Holocene depositional environments and surface-level changes at Lake Fryxell, Antarctica
Whittaker, T. E., Hall, B. L., Hendy, C. H., & Spaulding, S. A. (2008). Holocene depositional environments and surface-level changes at Lake Fryxell, Antarctica. The Holocene, 18(5), 775-786.
Permanent Research Commons link: https://hdl.handle.net/10289/8298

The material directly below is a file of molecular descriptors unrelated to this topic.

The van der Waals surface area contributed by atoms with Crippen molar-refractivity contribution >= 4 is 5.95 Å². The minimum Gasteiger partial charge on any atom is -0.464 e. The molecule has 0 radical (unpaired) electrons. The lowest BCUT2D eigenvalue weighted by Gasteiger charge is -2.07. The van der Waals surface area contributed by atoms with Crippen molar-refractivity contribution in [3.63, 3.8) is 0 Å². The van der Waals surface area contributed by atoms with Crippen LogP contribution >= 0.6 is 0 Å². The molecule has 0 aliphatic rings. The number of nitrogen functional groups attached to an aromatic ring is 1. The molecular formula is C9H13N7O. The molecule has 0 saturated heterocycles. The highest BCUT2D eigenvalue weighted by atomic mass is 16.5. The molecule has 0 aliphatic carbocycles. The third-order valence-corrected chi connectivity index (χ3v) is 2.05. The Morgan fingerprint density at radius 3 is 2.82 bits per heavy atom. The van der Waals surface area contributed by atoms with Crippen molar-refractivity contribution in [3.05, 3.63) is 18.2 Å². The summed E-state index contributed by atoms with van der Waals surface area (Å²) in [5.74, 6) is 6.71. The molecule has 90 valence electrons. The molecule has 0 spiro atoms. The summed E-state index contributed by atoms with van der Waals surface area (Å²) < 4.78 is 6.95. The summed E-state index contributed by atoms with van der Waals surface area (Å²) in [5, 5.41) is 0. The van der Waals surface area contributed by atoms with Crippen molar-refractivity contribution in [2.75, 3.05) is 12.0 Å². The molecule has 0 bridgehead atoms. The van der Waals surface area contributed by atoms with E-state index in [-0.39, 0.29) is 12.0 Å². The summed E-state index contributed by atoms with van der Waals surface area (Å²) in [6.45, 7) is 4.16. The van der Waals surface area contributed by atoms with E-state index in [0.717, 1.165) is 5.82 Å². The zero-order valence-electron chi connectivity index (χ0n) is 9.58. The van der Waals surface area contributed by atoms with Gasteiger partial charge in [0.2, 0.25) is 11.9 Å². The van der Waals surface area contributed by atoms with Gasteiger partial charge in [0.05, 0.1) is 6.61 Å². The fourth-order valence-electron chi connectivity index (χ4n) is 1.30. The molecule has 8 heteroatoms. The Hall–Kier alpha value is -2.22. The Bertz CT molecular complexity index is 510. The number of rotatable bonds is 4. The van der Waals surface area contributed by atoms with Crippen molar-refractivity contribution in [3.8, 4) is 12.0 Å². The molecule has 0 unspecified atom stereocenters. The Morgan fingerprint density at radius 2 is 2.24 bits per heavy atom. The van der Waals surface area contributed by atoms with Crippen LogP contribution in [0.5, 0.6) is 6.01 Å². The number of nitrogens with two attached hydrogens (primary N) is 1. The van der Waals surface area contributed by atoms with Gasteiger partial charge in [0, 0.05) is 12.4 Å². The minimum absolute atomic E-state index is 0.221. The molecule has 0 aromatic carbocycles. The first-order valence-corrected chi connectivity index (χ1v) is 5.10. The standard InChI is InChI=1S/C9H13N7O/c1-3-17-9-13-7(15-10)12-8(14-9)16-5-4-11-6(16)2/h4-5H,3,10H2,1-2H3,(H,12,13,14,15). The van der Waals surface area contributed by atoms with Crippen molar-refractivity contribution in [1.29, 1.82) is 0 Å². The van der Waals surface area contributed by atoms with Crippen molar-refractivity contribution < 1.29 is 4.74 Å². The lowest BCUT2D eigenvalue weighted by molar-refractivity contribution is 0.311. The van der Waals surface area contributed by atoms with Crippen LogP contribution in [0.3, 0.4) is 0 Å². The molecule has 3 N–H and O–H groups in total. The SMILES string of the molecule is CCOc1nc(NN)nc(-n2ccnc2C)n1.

We report on Holocene surface-level variations of Lake Fryxell, Antarctica, as determined from multi-proxy analyses of 18 sediment cores. During this time accumulating sediments were predominantly aeolian sand with algal and carbonate laminae. Based on stratigraphy, mineralogy and diatom assemblages we suggest some carbonate laminae were deposited when lake level dropped, leading to concentration and subsequent precipitation of salts. Although lake level appears to have remained relatively stable throughout the Holocene, minor (<4.5 m below present) lowstands occurred at approximately 6400, 4700, 3800 and ~ 1600 cal. yr BP. The stability of Lake Fryxell during the Holocene contrasts with large-scale variability at other Dry Valleys lakes (eg, Lake Vanda) and with suggestions from chemical diffusion models of a near-desiccation at ~1200 cal. yr BP. The reason for the comparative stability of Lake Fryxell is uncertain, but may be the result of basin morphology and the number, aspect and proximity of meltwater sources.